Distributor of Lucas RITA and Powerbase products
Sole North American source of "The Racing Motorcycle: a technical guide for constructors"
http://www.eurospares.com
AFM/AHRMA #364

------------------------------

Date: Mon, 19 May 1997 16:29:46 -0700 (PDT)
From: SUPERBRAT 
Subject: Re: GSTwin Re: forks

i've heard that you can transplant a GSXR front end on a GS500E. i would
imagine that you have to go from triple trees to the forks, though.

- -Beth

                  DoD#4508, Unitrans#545, AMA#542204 
     Mine: 1982 GS450ES, 1980 GS450ES Projects: 1974 TX650, 1971 CL350
****************************************************************************
        beffie's homepage is kaput until further notice. sorry. :( 

------------------------------

Date: Mon, 19 May 1997 14:09:54 -1000 (HST)
From: straubis@pixi.com (Straub Tech)
Subject: Re: GSTwin Re: forks

>i've heard that you can transplant a GSXR front end on a GS500E. i would
>imagine that you have to go from triple trees to the forks, though.
>
Yep, just have them press out the GS stem and press it into the GSXR lower
triple.

I'm personally going through that right now.


Robert

------------------------------

Date: Tue, 20 May 1997 10:30:50 +1000 (EST)
From: d.weiszmann@unsw.edu.au (Dorothy Weiszmann)
Subject: Re: GSTwin Re: forks

>i've heard that you can transplant a GSXR front end on a GS500E. i would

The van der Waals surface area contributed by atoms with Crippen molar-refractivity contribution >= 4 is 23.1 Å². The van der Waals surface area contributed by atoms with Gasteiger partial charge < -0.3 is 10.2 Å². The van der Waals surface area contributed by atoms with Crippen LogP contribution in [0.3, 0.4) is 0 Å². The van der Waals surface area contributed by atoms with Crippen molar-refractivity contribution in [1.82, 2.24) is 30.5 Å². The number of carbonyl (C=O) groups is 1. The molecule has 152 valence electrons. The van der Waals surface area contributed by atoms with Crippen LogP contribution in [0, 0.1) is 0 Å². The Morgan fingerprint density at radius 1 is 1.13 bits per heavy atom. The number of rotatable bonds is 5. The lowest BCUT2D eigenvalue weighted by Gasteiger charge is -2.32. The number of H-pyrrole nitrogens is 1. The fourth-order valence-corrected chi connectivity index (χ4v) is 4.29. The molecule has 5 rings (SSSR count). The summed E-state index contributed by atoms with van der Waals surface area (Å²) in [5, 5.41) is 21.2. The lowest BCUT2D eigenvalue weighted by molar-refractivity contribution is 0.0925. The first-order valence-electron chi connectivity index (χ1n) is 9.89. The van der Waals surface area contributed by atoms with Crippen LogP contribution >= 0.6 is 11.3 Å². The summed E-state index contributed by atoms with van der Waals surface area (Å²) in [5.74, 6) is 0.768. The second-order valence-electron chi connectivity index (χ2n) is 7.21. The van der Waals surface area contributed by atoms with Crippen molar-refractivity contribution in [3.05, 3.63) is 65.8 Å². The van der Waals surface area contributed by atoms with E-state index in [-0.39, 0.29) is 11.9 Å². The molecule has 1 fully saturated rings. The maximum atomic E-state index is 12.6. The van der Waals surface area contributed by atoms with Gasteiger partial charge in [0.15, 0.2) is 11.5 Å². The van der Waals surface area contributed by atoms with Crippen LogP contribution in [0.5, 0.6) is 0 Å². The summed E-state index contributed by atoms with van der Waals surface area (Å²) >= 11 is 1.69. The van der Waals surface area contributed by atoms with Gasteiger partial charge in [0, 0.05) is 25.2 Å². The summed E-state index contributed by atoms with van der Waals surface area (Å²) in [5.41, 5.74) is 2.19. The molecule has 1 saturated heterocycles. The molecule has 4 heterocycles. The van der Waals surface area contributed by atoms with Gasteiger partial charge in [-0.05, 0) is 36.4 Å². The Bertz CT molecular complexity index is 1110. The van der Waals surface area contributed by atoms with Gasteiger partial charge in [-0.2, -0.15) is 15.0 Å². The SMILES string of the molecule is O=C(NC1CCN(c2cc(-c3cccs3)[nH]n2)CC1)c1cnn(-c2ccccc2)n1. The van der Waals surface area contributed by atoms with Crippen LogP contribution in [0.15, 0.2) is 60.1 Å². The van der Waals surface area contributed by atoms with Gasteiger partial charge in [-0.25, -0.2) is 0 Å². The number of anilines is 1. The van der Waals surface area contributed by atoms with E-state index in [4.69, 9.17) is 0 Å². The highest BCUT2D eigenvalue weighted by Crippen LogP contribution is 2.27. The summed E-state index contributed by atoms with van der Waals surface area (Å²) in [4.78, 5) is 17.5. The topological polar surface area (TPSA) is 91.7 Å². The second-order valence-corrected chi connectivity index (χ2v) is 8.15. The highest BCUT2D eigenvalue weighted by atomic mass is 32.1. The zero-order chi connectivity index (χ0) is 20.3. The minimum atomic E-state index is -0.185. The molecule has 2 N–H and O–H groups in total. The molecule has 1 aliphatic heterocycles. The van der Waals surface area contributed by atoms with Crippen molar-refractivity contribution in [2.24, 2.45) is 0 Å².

>imagine that you have to go from triple trees to the forks, though.
>
>-Beth


I've heard the front end of an Across (GSX250?) is the same as a GS500E, the
only difference is the disc is on the other side. 

cath.

------------------------------

Date: 20 MAY 97 09:56:17 EDT
From: AGabinet@dechert.com
Subject: Reply regarding GSTwin Re: forks

thanks to all who responded.  I found the forks at a cycle salvage place 
here in philadelphia for $300 -- half the price of new parts.  I'm getting 
a new frame mounted fairing and finally putting the telefix clip ons onto 
the bike.  Soon I'll be inquiring about boring out the cylinders and 
getting hotter cams . . . Who needs to buy a new YZF600R or GSX600R -- I'll 
just trick out my 500.
- -------------
Original Text
From: suzuki-gs-twin(a)list.sirius.com, on 5/19/97 7:33 PM:
i've heard that you can transplant a GSXR front end on a GS500E. i would
imagine that you have to go from triple trees to the forks, though.